Question Built a New Computer, Windows installer keeps crashing...

Sep 14, 2019
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I have recently build a new system and upon putting it together it posted. I was excited and powered it down inserted my USB stick I created with the Windows media creation tool. It loaded up no problem but after selecting my drive and starting the installer it completes the first step quickly and then crashes on "Getting files ready for installation" (around 13-16%). It generally flashes a BSOD for a split second that was too fast for my capture card to catch. I have tried using multiple USB sticks just in case and had no luck. I am pretty sure this is a hardware issue but I'm not sure exactly what part is causing my issues. I'm leaning on it being a RAM problem but I have tested multiple times in memtest86 and have come up with zero errors.

Here is a video of my problem that I recorded with my capture card.
View: https://www.youtube.com/watch?v=niym-UMDOt4&feature=youtu.be


Build:
Ryzen 5 3600
Stock Wraith Stealth Cooler
ASRock B450M Steel Legend
MSI RTX 2060 Gaming Z
Corsair Vengence RGB Pro 16GB 3000MHZ C15
Samsung 970 Pro NVME SSD
GIGABYTE P650B Power Supply
NZXT H500

PS: Please respond, I have had this sitting on my desk as a fancy looking brick for over a month and I am in a country where I cannot get my hands on PC parts without waiting 2 to 3 weeks for shipping.
 
Sep 14, 2019
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You need to create a ''New" partition at 1:34 before clicking "Next".
I have tried your suggestion, I am getting a little bit further in the prosses. I'm now getting to around 30 to 32% but it is still crashing. However, now the BSOD is staying up long enough to read it. I have retried is several times and have gotten 4 error codes.

IQRL_NOT_LESS_OR_EQUAL
DPC_WATCHDOG_VIOLATION
FAT_FILE_SYSTEM
APC_INDEX_MISMATCH
 
Sep 14, 2019
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First try formatting the flash drive to NTFS file system and recreate the media creation tool.
If that doesn't work, try a different flash drive.
I just tried this on two different flash drives. The first one continued to crash at around 30% and the second one made it to around 85% and produced this error "Kernel Auto Boost Lock Acquisition With Raised IRQL". The BSOD didn't stay up for long before my system hard rebooted itself.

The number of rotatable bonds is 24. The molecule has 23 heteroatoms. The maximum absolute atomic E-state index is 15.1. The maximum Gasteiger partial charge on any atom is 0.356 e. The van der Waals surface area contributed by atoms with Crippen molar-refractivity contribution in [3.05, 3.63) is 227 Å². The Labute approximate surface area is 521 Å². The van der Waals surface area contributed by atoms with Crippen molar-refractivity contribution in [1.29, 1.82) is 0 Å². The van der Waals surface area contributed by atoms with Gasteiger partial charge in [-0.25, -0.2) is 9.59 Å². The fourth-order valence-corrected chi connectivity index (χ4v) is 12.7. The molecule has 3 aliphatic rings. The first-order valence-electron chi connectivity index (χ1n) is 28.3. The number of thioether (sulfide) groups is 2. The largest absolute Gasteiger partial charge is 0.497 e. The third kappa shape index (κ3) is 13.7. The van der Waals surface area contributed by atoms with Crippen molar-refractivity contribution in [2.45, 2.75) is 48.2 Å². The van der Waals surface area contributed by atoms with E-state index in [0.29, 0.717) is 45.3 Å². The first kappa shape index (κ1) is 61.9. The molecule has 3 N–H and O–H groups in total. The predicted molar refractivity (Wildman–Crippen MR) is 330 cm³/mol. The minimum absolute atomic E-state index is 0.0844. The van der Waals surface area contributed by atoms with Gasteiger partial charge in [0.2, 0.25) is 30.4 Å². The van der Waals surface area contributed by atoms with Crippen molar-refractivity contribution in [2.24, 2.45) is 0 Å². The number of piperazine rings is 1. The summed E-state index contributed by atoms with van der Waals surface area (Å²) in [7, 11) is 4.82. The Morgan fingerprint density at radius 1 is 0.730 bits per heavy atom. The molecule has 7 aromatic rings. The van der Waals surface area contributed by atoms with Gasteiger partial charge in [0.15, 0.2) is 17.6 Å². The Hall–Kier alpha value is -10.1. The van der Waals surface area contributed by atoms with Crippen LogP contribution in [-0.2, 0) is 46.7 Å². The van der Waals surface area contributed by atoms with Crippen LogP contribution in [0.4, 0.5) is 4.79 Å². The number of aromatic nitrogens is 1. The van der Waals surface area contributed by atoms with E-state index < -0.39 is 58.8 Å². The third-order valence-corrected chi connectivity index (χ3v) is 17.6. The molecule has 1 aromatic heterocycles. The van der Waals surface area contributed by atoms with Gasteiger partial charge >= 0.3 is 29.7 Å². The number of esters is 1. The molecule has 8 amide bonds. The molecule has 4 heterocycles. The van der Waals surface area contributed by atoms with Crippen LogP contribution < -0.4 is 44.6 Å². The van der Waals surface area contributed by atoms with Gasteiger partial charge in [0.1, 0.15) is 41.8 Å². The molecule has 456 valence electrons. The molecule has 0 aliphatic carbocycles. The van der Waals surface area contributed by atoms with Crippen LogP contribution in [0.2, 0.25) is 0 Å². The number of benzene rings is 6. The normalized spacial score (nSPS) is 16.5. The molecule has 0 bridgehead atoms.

Any further suggestions?
 
Sep 14, 2019
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Do you have another ssd/hdd available for testing? That'd be my next step. Just make sure data is backed up.
That was my first step, I thought my ssd was bad so I got a new one and the problem persisted, I originally had a Silicon Power 1TB sata ssd
 
Sep 14, 2019
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I have tried a few more time and have gotten a few more error codes,
MEMORY MANAGEMENT
KERNEL MODE HEAP CORRUPTION
KERNEL SECURITY CHECK FAILURE
ATTEMPTED TO WRITE READ ONLY MEMORY
 
Sep 14, 2019
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Did you ever find out the issue? I'm having this same exact problem with very similar hardware.
I have not to figure out the issue yet... I contacted ASRock about it and they said they would send me out a replacement motherboard. The problem with that is the fact that the online forum will not accept my DPO address because I am currently assigned overseas. I have contacted them about it but after going through multiple email exchanges the person I was talking to didn't seem to understand my problem and never responded to my last email. I thinking about just biting the bullet and ordering another motherboard, but I am worried that it could be another problem and I have already poured more money into this system then I should have.
 

Darkbreeze

Titan
Moderator
You need to create a ''New" partition at 1:34 before clicking "Next".